A row of coloured seats by Holloway Li

Holloway Li releases chubby furniture collection informed by retro 1990s design

British studio Holloway Li has collaborated with furniture producer Uma Objects on T4, a modular collection of chubby seats that evoke designs found in 1990s popular culture and launched during London Design Festival.

The studio's first furniture collection comprises a legless and armless puffy seat made from fibreglass and coloured upholstery.

Its bulbous form was chosen for its association with the rounded furniture designs popular in the 1990s, such as inflatable chairs and the distinctive chair used on the set of the British reality television series Big Brother.

Four colourful chairs in a storage unit
Holloway Li has released its first furniture collection

"We referenced the 90s as a kind of genesis, or starting point of the idea because it's just a bit more fun – something that's not too sober or too polite," said Holloway Li co-founder Alex Holloway.

"It's a bit like if the Big Brother diary room chair and Salvador Dali's sofa had a love child," Holloway told Dezeen, referring to the artist's Mae West Lips sofa.

"We wanted to get the balance between the retro aesthetic but at the same time the optimism that came at that time."

A yellow and an orange chair by Holloway Li
T4 draws on playful shapes popular in the 1990s

The designers chose to name the collection T4 after its previous pieces T1, T2 and T3, which they created for private interior projects including the Bermonds Locke Hotel.

Coincidentally, the name was used for British broadcasting channel Channel 4's cult weekend show T4, which became synonymous with the youthful spirit of the late 90s and early noughties.

The chubby seats, which weigh 30 kilograms each, come in four colour options called Melon Yellow, Blush Pink, Overground Orange and Cream Soda. However, users can also custom order different shades that Uma Objects can produce in its Izmir-based manufacturing site in Turkey.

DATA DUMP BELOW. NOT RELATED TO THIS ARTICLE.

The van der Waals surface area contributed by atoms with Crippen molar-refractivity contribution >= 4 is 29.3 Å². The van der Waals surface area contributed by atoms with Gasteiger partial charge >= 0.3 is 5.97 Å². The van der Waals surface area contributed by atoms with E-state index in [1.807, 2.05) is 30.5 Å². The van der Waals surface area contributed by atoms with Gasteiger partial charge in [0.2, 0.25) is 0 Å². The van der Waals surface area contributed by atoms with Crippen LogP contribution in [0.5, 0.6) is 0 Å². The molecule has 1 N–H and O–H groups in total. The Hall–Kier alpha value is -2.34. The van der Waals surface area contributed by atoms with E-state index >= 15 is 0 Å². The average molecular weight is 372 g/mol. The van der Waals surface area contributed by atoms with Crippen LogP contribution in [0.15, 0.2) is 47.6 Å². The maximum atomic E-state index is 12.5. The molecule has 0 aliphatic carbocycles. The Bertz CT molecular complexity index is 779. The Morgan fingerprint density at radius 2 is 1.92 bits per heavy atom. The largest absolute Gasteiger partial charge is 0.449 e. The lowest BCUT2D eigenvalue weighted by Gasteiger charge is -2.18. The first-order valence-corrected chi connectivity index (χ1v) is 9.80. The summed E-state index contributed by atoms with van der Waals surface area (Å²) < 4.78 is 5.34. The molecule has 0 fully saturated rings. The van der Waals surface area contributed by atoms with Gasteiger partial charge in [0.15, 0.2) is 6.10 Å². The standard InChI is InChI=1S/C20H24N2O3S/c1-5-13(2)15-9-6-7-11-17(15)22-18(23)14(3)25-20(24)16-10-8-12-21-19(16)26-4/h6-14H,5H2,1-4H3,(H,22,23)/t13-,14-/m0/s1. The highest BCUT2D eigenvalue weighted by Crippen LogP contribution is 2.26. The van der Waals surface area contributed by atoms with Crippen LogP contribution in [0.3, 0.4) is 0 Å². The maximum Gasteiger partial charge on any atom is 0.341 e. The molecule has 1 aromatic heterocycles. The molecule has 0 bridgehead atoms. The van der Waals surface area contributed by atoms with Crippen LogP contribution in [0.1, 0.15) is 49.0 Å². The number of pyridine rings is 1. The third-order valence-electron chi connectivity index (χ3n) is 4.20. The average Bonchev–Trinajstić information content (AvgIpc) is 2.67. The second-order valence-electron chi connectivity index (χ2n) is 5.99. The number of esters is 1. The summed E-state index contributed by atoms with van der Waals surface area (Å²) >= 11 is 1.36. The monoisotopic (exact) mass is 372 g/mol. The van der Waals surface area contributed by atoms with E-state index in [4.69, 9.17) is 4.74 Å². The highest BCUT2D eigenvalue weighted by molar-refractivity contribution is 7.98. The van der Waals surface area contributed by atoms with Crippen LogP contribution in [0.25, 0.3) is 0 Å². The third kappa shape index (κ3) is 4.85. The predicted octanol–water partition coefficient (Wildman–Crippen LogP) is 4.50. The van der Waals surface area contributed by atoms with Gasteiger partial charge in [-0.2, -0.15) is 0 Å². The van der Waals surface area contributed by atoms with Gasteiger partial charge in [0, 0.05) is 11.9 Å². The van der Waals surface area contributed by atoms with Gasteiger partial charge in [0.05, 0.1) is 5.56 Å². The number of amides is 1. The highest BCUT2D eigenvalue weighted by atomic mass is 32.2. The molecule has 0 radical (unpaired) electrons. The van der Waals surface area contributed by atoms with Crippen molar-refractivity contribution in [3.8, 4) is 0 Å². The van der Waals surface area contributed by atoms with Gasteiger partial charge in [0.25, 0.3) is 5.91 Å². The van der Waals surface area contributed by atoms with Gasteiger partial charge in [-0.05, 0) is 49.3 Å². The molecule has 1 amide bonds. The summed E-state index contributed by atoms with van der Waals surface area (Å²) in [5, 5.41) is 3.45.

Holloway Li cofounder and Dezeen Awards 2022 judge Na Li said that the combination of contemporary colours and the seat's retro form results in a "retro-futuristic" design that invokes nostalgia.

"I don't think retro-futuristic has been defined yet, but colour-wise T4 can be considered modern and so we were thinking it's kind of a way of using that nostalgic form but with modern colours," Li told Dezeen.

A blush pink seat called T4
The seats are made from fibreglass

T4's modularity allows multiple chairs to be grouped together to create longer sofas or lounge chairs. Holloway believes that the furniture could be used in commercial as well as residential spaces.

"It would work pretty well in the hospitality environment or a hotel lounge – anywhere like that," he said. "It could be something that's a bit more interesting and a bit more of a talking point."

A modular cream coloured sofa
The individual seats can be combined to form a longer sofa

T4 is not the only puffy piece of furniture to be produced recently. Dezeen columnist and interior trend specialist Michelle Ogundehin argued that bloated curves, chubby upholstery and stout legs would become popular as furniture designers traded minimalist, skinny pieces for thicker shapes.

Designer Lara Bohinc has created a collection of curvy furniture that intends to celebrate the female form, while Ukrainian design brand Faina looked to ancient depictions of ancient goddess sculptures for Domna, a puffy armchair.

The photography is by Uğur Oluş Beklemez.

London Design Festival 2022 took place from 17-25 September 2022. See our London Design Festival 2022 guide on Dezeen Events Guide for information about the many other exhibitions, installations and talks that took place throughout the week.

More images

T4 by Holloway Li and Uma Objects
T4 by Holloway Li and Uma Objects
T4 by Holloway Li and Uma Objects
T4 by Holloway Li and Uma Objects
T4 by Holloway Li and Uma Objects